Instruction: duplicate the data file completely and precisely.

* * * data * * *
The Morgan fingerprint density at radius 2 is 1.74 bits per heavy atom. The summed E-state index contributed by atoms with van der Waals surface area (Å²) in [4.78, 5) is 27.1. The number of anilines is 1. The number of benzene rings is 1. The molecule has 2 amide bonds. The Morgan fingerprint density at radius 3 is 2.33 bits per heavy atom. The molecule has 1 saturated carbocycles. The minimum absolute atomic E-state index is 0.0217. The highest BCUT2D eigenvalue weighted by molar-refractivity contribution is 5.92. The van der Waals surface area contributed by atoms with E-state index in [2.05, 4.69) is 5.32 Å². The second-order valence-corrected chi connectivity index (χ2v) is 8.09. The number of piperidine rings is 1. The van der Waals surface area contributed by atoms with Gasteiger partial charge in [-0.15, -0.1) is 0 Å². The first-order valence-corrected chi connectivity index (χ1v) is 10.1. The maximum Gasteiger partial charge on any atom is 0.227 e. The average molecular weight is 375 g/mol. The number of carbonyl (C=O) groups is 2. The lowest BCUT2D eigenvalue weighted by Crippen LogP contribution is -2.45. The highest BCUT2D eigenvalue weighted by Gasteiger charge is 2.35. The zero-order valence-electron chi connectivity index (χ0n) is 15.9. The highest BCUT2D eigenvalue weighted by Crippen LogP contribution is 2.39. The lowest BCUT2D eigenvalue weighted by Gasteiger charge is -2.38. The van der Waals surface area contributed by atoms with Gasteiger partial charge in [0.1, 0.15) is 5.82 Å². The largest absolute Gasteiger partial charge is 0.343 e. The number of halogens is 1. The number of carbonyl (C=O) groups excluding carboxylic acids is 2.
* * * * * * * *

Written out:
The Morgan fingerprint density at radius 2 is 1.74 bits per heavy atom. The summed E-state index contributed by atoms with van der Waals surface area (Å²) in [4.78, 5) is 27.1. The number of anilines is 1. The number of benzene rings is 1. The molecule has 2 amide bonds. The Morgan fingerprint density at radius 3 is 2.33 bits per heavy atom. The molecule has 1 saturated carbocycles. The minimum absolute atomic E-state index is 0.0217. The highest BCUT2D eigenvalue weighted by molar-refractivity contribution is 5.92. The van der Waals surface area contributed by atoms with E-state index in [2.05, 4.69) is 5.32 Å². The second-order valence-corrected chi connectivity index (χ2v) is 8.09. The number of piperidine rings is 1. The van der Waals surface area contributed by atoms with Gasteiger partial charge in [-0.15, -0.1) is 0 Å². The first-order valence-corrected chi connectivity index (χ1v) is 10.1. The maximum Gasteiger partial charge on any atom is 0.227 e. The average molecular weight is 375 g/mol. The number of carbonyl (C=O) groups is 2. The lowest BCUT2D eigenvalue weighted by Crippen LogP contribution is -2.45. The highest BCUT2D eigenvalue weighted by Gasteiger charge is 2.35. The zero-order valence-electron chi connectivity index (χ0n) is 15.9. The highest BCUT2D eigenvalue weighted by Crippen LogP contribution is 2.39. The lowest BCUT2D eigenvalue weighted by Gasteiger charge is -2.38. The van der Waals surface area contributed by atoms with Gasteiger partial charge in [0.1, 0.15) is 5.82 Å². The largest absolute Gasteiger partial charge is 0.343 e. The number of halogens is 1. The number of carbonyl (C=O) groups excluding carboxylic acids is 2.